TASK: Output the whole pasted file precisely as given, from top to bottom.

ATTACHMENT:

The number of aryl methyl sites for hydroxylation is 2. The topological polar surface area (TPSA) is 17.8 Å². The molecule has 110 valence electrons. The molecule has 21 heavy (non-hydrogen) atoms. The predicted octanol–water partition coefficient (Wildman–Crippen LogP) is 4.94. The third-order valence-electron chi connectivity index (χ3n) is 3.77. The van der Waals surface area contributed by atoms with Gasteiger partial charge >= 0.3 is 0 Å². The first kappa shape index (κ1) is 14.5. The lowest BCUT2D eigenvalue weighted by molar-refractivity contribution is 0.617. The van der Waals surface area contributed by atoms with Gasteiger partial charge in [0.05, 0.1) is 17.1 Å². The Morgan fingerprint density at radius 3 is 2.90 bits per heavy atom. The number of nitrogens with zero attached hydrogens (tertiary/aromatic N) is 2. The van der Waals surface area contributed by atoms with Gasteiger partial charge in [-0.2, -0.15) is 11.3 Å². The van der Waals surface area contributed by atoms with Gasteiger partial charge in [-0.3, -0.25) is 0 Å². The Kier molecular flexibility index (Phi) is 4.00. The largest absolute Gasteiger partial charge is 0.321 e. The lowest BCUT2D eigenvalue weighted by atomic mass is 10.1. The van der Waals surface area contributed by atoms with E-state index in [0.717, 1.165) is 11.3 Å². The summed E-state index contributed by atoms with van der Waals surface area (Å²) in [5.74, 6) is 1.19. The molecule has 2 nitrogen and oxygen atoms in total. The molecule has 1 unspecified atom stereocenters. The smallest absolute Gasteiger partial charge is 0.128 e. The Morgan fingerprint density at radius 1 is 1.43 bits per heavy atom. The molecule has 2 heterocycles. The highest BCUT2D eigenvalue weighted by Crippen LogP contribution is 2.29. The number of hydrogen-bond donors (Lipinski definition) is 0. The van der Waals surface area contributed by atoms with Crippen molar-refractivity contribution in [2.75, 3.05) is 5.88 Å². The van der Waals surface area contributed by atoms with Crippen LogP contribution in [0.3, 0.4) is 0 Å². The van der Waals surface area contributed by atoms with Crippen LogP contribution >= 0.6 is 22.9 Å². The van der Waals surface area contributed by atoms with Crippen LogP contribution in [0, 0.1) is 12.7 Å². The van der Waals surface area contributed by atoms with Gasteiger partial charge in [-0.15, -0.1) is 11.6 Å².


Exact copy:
The number of aryl methyl sites for hydroxylation is 2. The topological polar surface area (TPSA) is 17.8 Å². The molecule has 110 valence electrons. The molecule has 21 heavy (non-hydrogen) atoms. The predicted octanol–water partition coefficient (Wildman–Crippen LogP) is 4.94. The third-order valence-electron chi connectivity index (χ3n) is 3.77. The van der Waals surface area contributed by atoms with Gasteiger partial charge >= 0.3 is 0 Å². The first kappa shape index (κ1) is 14.5. The lowest BCUT2D eigenvalue weighted by molar-refractivity contribution is 0.617. The van der Waals surface area contributed by atoms with Gasteiger partial charge in [0.05, 0.1) is 17.1 Å². The Morgan fingerprint density at radius 3 is 2.90 bits per heavy atom. The number of nitrogens with zero attached hydrogens (tertiary/aromatic N) is 2. The van der Waals surface area contributed by atoms with Gasteiger partial charge in [-0.2, -0.15) is 11.3 Å². The van der Waals surface area contributed by atoms with Gasteiger partial charge in [-0.3, -0.25) is 0 Å². The Kier molecular flexibility index (Phi) is 4.00. The largest absolute Gasteiger partial charge is 0.321 e. The lowest BCUT2D eigenvalue weighted by atomic mass is 10.1. The van der Waals surface area contributed by atoms with E-state index in [0.717, 1.165) is 11.3 Å². The summed E-state index contributed by atoms with van der Waals surface area (Å²) in [5.74, 6) is 1.19. The molecule has 2 nitrogen and oxygen atoms in total. The molecule has 1 unspecified atom stereocenters. The smallest absolute Gasteiger partial charge is 0.128 e. The Morgan fingerprint density at radius 1 is 1.43 bits per heavy atom. The molecule has 2 heterocycles. The highest BCUT2D eigenvalue weighted by Crippen LogP contribution is 2.29. The number of hydrogen-bond donors (Lipinski definition) is 0. The van der Waals surface area contributed by atoms with Crippen molar-refractivity contribution in [2.75, 3.05) is 5.88 Å². The van der Waals surface area contributed by atoms with Crippen LogP contribution in [0.3, 0.4) is 0 Å². The van der Waals surface area contributed by atoms with Crippen LogP contribution >= 0.6 is 22.9 Å². The van der Waals surface area contributed by atoms with Crippen LogP contribution in [0, 0.1) is 12.7 Å². The van der Waals surface area contributed by atoms with Gasteiger partial charge in [-0.15, -0.1) is 11.6 Å².